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5 December 2013 11:26 am ,
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An animal rights group known as the Nonhuman Rights Project filed lawsuits in three New York courts this week in an...
Researchers have been hot on the trail of the elusive Denisovans, a type of ancient human known only by their DNA and...
Thousands of scientists in the Russian Academy of Sciences (RAS) are about to lose their jobs as a result of the...
Dyslexia, a learning disability that hinders reading, hasn't been associated with deficits in vision, hearing, or...
Exotic, elusive, and dangerous, snakes have fascinated humankind for millennia. They can be hard to find, yet their...
Researchers have sequenced and analyzed the first two snake genomes, which represent two evolutionary extremes. The...
Snake venoms are remarkably complex mixtures that can stun or kill prey within minutes. But more and more researchers...
At age 30, Dutch biologist Freek Vonk has built up a respectable career as a snake scientist. But in his home country,...
- 5 December 2013 11:26 am , Vol. 342 , #6163
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Report: No Changes for U.K. Nuclear Plants Post-Fukushima
18 May 2011 4:45 pm
There is no need for the United Kingdom to curtail the operation of its nuclear power power stations in the wake of the situation at Japan's Fukushima-1 facility, nor should it change its plans for new nuclear plants. So says an interim report from the U.K.'s chief inspector of nuclear installations, Mike Weightman. The main arguments that Weightman offers for his conclusions are the unlikelihood of similar seismic activity in the United Kingdom—it is 1000 miles from the edge of a tectonic plate—and the fact that all of its 19 reactors are of a different design from those at Fukushima. He has made 26 recommendations to ensure that any relevant lessons are learned from Japan's experience. Weightman's conclusions differ markedly, however, from those of other countries such as Germany, where an ethics panel has recommended shutting all plants by 2021, Italy, where new plant construction is on indefinite hold, and the United States, where the Nuclear Regulatory Commission has deemed it too early to make any firm conclusions.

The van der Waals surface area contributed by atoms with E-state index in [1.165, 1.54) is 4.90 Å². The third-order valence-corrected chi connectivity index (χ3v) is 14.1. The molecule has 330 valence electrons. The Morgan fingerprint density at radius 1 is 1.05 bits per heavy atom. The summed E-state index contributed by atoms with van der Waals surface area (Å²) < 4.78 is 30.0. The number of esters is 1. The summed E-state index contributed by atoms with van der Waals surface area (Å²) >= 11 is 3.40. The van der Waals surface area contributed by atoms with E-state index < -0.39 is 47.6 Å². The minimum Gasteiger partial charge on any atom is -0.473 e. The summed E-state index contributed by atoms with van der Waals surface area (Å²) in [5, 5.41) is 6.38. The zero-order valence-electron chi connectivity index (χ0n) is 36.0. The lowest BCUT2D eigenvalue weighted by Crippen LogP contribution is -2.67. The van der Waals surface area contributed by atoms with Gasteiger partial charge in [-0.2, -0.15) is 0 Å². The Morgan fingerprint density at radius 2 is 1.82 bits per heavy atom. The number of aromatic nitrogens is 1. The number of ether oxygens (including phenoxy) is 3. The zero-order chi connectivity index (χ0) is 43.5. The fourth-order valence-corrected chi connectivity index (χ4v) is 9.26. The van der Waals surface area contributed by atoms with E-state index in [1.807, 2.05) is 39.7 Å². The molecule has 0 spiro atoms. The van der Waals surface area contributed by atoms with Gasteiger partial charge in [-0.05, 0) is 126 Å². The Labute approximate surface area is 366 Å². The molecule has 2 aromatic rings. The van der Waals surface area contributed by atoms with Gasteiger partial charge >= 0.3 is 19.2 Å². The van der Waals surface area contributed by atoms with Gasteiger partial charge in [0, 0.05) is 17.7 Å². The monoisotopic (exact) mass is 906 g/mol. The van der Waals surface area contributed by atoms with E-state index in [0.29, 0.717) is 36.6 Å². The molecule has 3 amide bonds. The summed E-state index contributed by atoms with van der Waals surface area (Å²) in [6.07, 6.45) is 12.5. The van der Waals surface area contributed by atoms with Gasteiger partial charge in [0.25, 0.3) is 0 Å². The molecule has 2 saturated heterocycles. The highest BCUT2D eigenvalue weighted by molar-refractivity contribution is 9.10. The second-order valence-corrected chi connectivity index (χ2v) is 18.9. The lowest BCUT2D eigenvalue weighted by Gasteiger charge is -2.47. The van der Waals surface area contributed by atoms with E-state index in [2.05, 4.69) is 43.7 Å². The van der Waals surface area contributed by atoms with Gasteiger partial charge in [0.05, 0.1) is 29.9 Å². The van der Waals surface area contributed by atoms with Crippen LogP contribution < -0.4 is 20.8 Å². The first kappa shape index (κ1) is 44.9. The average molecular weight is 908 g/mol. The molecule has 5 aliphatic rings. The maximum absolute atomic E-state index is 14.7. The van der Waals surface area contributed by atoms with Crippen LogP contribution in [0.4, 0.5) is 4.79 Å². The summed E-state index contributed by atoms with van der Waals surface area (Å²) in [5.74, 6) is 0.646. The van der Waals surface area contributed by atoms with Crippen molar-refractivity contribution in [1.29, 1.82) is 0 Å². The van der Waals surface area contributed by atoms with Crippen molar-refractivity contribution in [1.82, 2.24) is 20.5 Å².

The U.K. government ordered a review the country's nuclear policies in the days following March's disastrous earthquake. A full report is due in September, but Weightman was tasked with presenting interim findings in May so that other authorities can react to them.
In his report, Weightman pointed out that the magnitude-9 earthquake and subsequent 14-meter tsunami inflicted on Japan are "far beyond the most extreme natural events that the U.K. would be expected to experience."
But bearing in mind the impact on the Fukushima plant of flooding and the loss of grid power, the report's recommendations include reviews by the nuclear industry of their facilities' resilience to flooding and reliance on off-site infrastructure (i.e. grid power).
At Fukushima, the fact that so many reactors on the same site were in a dangerous condition caused huge problems for emergency staff. U.K. plans for new nuclear plants all involve sitting them at existing nuclear facilities. Weightman recommended that the safety case for new nuclear plants should demonstrate the ability to deal with multiple serious events. The report also recommends reviews of emergency response procedures and training, bearing in mind the extended length of time it is taking to get the Fukushima plant back under control.
None of Britain's reactors are of the boiling water design (BWR) used at Fukushima. One plant (Sizewell B in Suffolk) is a pressurized water reactor but it is much more modern, having been completed in 1995, and Weightman declares it "one of the most advanced PWRs operating in the world." The rest of the country's reactors are gas-cooled. The report points out that the cores of such reactors have a lower power density and higher heat capacity, so following a loss of coolant they react much more slowly than BWRs, giving operators more time to get the situation under control. In addition, without water as a coolant, they do not produce explosive hydrogen gas when they overheat.